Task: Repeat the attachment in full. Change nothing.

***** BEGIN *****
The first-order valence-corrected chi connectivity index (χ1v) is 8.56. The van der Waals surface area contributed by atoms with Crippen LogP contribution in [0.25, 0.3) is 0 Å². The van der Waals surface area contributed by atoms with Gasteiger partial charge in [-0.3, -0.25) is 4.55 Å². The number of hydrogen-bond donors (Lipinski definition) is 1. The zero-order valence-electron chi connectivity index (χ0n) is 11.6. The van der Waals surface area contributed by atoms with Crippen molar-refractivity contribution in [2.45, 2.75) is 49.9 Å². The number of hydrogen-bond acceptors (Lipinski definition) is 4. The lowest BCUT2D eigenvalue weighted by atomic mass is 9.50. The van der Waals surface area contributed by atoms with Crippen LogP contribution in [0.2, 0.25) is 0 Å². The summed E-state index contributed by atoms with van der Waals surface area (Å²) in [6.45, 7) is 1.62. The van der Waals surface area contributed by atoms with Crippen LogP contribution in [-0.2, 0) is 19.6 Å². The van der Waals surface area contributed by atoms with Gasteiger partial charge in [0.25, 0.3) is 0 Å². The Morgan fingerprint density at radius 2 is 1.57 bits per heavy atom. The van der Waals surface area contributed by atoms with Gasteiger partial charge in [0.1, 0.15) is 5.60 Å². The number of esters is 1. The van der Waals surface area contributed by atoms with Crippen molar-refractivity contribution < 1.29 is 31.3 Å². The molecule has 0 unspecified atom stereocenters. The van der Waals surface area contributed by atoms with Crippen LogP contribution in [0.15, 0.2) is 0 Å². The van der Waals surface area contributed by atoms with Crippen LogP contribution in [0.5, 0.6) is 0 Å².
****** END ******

The first-order valence-corrected chi connectivity index (χ1v) is 8.56. The van der Waals surface area contributed by atoms with Crippen LogP contribution in [0.25, 0.3) is 0 Å². The van der Waals surface area contributed by atoms with Gasteiger partial charge in [-0.3, -0.25) is 4.55 Å². The number of hydrogen-bond donors (Lipinski definition) is 1. The zero-order valence-electron chi connectivity index (χ0n) is 11.6. The van der Waals surface area contributed by atoms with Crippen molar-refractivity contribution in [2.45, 2.75) is 49.9 Å². The number of hydrogen-bond acceptors (Lipinski definition) is 4. The lowest BCUT2D eigenvalue weighted by atomic mass is 9.50. The van der Waals surface area contributed by atoms with Crippen LogP contribution in [0.2, 0.25) is 0 Å². The summed E-state index contributed by atoms with van der Waals surface area (Å²) in [6.45, 7) is 1.62. The van der Waals surface area contributed by atoms with Crippen LogP contribution in [-0.2, 0) is 19.6 Å². The van der Waals surface area contributed by atoms with Gasteiger partial charge in [0.25, 0.3) is 0 Å². The Morgan fingerprint density at radius 2 is 1.57 bits per heavy atom. The van der Waals surface area contributed by atoms with Gasteiger partial charge in [0.1, 0.15) is 5.60 Å². The number of esters is 1. The van der Waals surface area contributed by atoms with Crippen molar-refractivity contribution < 1.29 is 31.3 Å². The molecule has 0 unspecified atom stereocenters. The van der Waals surface area contributed by atoms with Crippen LogP contribution in [0.15, 0.2) is 0 Å². The van der Waals surface area contributed by atoms with Crippen LogP contribution in [0.5, 0.6) is 0 Å².